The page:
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Majlis to Mausoleum: Two of the Most Potent Symbols of the Revolution Of 1979

The Statesman Editorial

June 14, 2017

The Muslim bloc ~ or Europe for that matter ~ is no stranger to outrages perpetrated by ISIS. Yet last week’s s bedlam and butchery in Shi'ite Iran has caused far greater consternation primarily because of its grave implications.

It was a targeted strike on the Iranian parliament (Majlis) and the tomb of the Islamic republic's founder, Ayatollah Ruhollah Khomeini. It may not be wholly coincidental that the mausoleum has been attacked exactly 28 years after Khomenei was laid to rest (6 June 1989).

It has been a lethal rampage on the post-Khomenei legislature and the intra-religion construct. Deeply profound and shocking must be the emotive significance of the calibrated offensive.

The Caliphate has made it painfully obvious that they were targeting two of the most potent symbols of the Revolution of 1979, which led to the overthrow of the Shah.

The apparently coordinated assaults on Tehran, in which 12 people perished, have been blamed by Iran’s hard-line Islamic Revolutionary Guard Corps (IRGC) on Saudi Arabia.

The tragedy is bound to have a major impact beyond Iran, igniting tensions with the US, Saudi Arabia and the Sunni monarchies of the Gulf.

The Shia-Sunni conflict, in which is rooted every ISIS offensive, has exacerbated as never before, and it is an ominous trend that it has happened in the holy month of Ramzan, traditionally an occasion in the Middle East for cessation of hostilities. It may not be easy for the average Iranian to recover from the emotional trauma.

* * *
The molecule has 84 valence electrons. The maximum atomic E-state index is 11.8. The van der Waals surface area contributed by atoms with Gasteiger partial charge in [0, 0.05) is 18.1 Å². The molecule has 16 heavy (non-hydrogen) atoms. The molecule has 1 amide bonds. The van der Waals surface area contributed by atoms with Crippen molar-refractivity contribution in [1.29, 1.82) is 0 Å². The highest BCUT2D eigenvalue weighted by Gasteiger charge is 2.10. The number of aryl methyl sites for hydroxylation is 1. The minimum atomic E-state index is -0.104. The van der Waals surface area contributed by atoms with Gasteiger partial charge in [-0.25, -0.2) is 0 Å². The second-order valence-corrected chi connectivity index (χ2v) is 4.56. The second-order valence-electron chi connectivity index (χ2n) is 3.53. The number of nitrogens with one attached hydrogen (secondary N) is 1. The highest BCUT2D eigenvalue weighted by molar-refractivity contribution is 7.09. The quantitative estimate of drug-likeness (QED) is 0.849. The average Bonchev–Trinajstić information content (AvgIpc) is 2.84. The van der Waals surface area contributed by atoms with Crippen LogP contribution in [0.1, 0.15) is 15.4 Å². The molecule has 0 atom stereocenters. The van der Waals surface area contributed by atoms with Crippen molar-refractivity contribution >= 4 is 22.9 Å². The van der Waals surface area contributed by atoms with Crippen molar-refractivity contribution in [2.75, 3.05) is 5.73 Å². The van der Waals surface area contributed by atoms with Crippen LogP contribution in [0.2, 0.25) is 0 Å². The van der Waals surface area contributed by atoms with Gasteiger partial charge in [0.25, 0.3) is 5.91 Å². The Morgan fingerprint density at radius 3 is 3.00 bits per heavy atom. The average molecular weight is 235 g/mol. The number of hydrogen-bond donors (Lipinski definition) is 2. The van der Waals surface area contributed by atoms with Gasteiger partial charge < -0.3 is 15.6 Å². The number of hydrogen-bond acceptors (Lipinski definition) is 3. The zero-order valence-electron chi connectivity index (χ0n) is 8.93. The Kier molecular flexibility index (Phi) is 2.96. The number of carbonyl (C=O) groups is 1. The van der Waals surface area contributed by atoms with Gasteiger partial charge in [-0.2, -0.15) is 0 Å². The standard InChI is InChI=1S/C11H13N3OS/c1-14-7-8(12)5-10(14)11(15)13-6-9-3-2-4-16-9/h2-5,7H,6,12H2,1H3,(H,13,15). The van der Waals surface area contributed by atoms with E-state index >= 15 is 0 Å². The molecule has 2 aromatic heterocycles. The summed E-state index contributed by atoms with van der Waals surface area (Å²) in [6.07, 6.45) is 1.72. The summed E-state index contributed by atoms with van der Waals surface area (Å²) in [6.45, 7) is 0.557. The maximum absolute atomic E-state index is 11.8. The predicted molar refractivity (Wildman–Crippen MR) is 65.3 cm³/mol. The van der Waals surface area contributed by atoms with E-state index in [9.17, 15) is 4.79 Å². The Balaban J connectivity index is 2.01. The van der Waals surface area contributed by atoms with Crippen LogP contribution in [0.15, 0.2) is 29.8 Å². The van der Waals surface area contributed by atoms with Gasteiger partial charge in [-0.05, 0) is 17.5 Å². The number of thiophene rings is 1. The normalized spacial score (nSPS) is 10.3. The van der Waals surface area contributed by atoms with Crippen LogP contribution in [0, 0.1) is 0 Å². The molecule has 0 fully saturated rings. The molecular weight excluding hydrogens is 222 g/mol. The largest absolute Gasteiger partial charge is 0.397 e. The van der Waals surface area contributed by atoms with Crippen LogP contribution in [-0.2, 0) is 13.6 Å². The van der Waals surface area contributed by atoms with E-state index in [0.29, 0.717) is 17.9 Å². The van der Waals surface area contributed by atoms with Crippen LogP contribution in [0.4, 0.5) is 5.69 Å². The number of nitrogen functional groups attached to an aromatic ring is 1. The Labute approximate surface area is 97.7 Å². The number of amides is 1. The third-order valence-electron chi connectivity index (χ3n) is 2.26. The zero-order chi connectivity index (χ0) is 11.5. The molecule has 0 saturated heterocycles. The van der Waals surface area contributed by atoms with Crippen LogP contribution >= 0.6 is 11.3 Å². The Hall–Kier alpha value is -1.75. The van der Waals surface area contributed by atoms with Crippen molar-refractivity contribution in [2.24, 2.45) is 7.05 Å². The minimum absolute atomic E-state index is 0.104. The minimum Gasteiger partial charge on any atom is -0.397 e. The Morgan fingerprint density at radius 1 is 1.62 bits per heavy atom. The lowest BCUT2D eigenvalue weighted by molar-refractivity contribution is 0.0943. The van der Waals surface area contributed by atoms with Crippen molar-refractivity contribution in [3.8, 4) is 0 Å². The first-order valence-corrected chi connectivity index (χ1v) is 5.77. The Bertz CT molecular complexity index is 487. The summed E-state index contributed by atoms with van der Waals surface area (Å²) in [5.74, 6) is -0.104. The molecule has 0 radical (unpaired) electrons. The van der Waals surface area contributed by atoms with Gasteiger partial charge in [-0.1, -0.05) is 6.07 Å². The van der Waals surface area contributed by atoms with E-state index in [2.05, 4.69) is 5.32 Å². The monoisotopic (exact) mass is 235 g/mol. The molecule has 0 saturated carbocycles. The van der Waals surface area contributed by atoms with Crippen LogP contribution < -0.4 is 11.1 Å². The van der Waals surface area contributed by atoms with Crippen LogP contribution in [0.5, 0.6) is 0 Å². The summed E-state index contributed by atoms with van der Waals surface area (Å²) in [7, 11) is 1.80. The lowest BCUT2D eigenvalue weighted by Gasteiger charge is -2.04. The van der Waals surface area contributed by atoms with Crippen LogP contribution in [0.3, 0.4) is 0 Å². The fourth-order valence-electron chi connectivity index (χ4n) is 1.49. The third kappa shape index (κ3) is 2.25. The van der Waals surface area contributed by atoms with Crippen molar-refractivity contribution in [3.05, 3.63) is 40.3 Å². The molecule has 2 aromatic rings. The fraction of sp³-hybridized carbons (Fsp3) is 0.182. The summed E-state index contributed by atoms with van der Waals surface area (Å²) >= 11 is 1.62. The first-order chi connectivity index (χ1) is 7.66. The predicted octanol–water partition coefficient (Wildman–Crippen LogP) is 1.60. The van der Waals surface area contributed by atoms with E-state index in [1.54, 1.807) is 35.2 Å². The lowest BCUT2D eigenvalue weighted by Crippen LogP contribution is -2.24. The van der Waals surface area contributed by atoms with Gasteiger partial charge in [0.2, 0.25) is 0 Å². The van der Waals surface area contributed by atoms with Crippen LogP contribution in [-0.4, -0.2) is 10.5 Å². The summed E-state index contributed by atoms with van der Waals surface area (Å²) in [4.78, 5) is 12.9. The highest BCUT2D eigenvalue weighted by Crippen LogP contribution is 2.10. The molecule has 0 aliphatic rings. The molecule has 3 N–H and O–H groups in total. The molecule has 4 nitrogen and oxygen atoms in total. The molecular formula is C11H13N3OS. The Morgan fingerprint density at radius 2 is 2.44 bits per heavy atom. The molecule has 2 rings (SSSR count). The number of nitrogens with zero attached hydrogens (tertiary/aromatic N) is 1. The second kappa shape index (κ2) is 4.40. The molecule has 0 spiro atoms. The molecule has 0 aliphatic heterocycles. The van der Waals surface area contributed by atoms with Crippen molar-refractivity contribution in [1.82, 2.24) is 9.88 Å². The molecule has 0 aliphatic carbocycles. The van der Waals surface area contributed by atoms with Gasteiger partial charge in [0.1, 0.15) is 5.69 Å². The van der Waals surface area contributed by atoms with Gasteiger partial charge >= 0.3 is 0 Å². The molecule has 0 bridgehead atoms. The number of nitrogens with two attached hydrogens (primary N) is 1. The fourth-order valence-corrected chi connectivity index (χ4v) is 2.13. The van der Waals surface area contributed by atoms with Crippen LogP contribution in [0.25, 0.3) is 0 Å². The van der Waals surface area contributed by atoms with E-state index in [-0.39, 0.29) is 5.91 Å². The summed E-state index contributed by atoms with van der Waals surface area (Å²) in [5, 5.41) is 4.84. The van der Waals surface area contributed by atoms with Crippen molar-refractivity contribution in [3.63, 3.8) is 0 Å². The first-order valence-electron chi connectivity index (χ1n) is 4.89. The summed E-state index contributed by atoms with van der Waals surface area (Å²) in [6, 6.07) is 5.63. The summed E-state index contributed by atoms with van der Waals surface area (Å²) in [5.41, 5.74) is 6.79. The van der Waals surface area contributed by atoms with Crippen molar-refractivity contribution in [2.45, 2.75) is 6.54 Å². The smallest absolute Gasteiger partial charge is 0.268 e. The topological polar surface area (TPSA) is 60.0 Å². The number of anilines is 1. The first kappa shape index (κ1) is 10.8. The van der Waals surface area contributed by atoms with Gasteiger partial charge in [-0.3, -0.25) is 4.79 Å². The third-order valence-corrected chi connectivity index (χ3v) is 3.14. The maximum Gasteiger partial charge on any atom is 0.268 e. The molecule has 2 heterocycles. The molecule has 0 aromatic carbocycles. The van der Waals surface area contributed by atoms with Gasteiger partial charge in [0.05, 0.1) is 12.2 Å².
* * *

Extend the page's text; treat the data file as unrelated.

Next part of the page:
Not least because the attack on Khomeini’s tomb is said to be the equivalent of somebody trying to blow up the Lincoln Memorial in Washington. If the ISIS claim of responsibility is confirmed, this will be the first time the group has successfully struck in the heart of Iran, although it has reportedly tried several times in the recent past.

Both from the ideological and military perspectives, ISIS is at war with Iranian forces and its allies in Syria and Iraq. In a video released in March, it vowed to “conquer Iran and restore it to the Sunni Muslim nation as it was before”. The Jihadis claim that Iran’s clerical leaders, and their royal Persian predecessors, have persecuted Sunnis for centuries. Is this a contrived effort to interpret the outrage in the historical context?

What we do know is that there is an element of calculated malevolence behind every ISIS strike. The discipline of history need not be trivialised by a purported justification for a bonfire of sanity.

In the immediate perspective, the latest atrocities can be contextualised with the gradual weakening of the Caliphate; Iranian-backed Iraqi and Syrian army forces, plus US and British-backed Kurdish militias, are closing in on Mosul, Raqqa, and Aleppo.

This seems more credible than a strained attempt to reconstruct history